In “Changing Lanes”, Ben Affleck is at a crossroads in his life. In front of his desk, I put a painting of Alex Katz [“Harbor #9”] of this person walking on the beach. It was actually twice as big as what I had the wall for, but they allowed us to replicate it in the right proportions. At one point Affleck’s character is like, should I leave and move somewhere and walk the beach? This painting was the perfect rendition of what was going through the character’s mind.

The Guggenheim scene in “Mrs. America” takes place in the actual museum. Did you use the art that was already on the walls?

Yes. It was kind of the chance of a lifetime. When the decorator called me, she knew I was going to jump for joy, because I had done other things at the Guggenheim, but never with Guggenheim artwork. She said, you’re going to go with the stage manager, and you’re going to have to take a picture of each room for these two ramps [in the scene]. And then you’ll have to erase each piece and make sure that [it wasn’t] made after 1972. Anything that doesn’t fit our script, you’re going to have to figure out what to do with it.

Is there more art to come in “Mrs. America”?

There is another scene in episode 8, which is the women’s conference in Houston. I think it’s 1977 or ’79. In there I have two very large Rothkos. But these are indeed reproductions, whereas at the Guggenheim, it was only original works of art.

How often do you use real works versus reproductions?

At the Guggenheim, we had no choice, because they weren’t going to remove all the artwork overnight for us to shoot and put back the next morning. When we shoot at a location for a day or two, I either keep the artwork there and show it, or I borrow or rent original artwork. I definitely don’t want to have original artwork for a long time. But Aaron Young’s artwork in “Billions” ended up sticking around all season, and it was original. It took a special forklift to hang them [and] no one could reach them because they were very high and very far away.

What is one of the most important investments you have made?

In “Wall Street: Money Never Sleeps,” our character had a vast collection of artwork. It had cowboys from Richard Prince and the Warhols, but also old masters. We wanted it to have something unique and priceless, and Oliver [Stone] wanted something that everyone knew what it was. So I came with a Goya. There is a series of Goyas at the Prado, and there is one that has been lost over the years. Not sure exactly what it looks like. And so, from my research of the drawings of the missing piece, we made the table [a study for “Saturn Devouring His Son”].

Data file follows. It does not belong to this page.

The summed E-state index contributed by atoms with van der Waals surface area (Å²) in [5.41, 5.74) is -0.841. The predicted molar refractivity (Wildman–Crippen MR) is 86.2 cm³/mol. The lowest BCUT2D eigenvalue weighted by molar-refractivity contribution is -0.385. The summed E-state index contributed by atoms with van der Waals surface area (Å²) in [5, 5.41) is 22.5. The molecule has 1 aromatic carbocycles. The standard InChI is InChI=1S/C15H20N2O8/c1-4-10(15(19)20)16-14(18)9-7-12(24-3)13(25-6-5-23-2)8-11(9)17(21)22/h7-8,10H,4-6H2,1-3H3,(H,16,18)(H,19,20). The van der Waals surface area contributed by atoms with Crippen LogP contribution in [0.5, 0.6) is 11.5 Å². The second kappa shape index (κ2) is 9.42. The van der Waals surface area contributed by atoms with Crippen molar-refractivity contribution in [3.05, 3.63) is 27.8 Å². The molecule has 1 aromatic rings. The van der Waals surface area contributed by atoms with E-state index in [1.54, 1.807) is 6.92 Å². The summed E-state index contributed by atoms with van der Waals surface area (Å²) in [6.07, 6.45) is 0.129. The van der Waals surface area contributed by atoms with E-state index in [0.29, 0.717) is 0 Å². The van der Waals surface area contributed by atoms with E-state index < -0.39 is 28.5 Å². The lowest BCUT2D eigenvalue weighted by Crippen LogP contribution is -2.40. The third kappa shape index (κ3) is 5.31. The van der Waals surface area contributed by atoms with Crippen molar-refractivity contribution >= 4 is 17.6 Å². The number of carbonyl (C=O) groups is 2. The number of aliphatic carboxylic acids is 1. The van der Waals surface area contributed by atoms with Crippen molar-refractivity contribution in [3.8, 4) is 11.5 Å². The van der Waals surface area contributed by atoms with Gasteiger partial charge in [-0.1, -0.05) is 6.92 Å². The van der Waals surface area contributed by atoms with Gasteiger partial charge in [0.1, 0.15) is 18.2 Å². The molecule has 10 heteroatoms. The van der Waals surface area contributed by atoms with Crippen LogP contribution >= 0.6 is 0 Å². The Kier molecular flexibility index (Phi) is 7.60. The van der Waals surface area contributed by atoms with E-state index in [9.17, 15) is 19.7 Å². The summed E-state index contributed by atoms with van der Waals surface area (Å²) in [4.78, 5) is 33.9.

We had five made because the character, at one point, in anger, slams the painting and tears it with his teeth. Afterwards, the actor, Josh Brolin, said, “I’m so sorry, I was really in the scene.” I said, “Don’t worry, we’ve got a few more.” We ended up damaging three, I think, and I think Oliver has a copy and our producer still has a copy in her office.

What usually happens to reproductions when you’re done?

At the end of the shooting, there is a whole other part of the process: the proof of the destruction. Occasionally [whoever licensed the work] will want us to return our official copies, or they will want proof of destruction, in which case I will destroy the artwork and send them pieces of it and photos of it being destroyed. Or I send them a video with one of us cutting it.

Did you have any particularly difficult or fun works to destroy?

In “Changing Lanes”, we reproduced a sculpture by Antony Gormley. We made it in enameled polystyrene to look like a matte metal. I remember asking the producer, how am I going to prove destruction? He says, “Oh, leave it to me.” He had the sculpture picked up by the crane and [drop it] from the top of the sound stage to the floor. It exploded into pieces. Then he handed me the video and said, now you can send it to your artist.

I remember sending it to Antony Gormley, then seeing him again a few months later and introducing myself again. He was like, “Oh my God!” His wife was like, “You have no idea. He loves this video; he shows it to people when they come. Admittedly, it was 20 years ago, but I was so happy.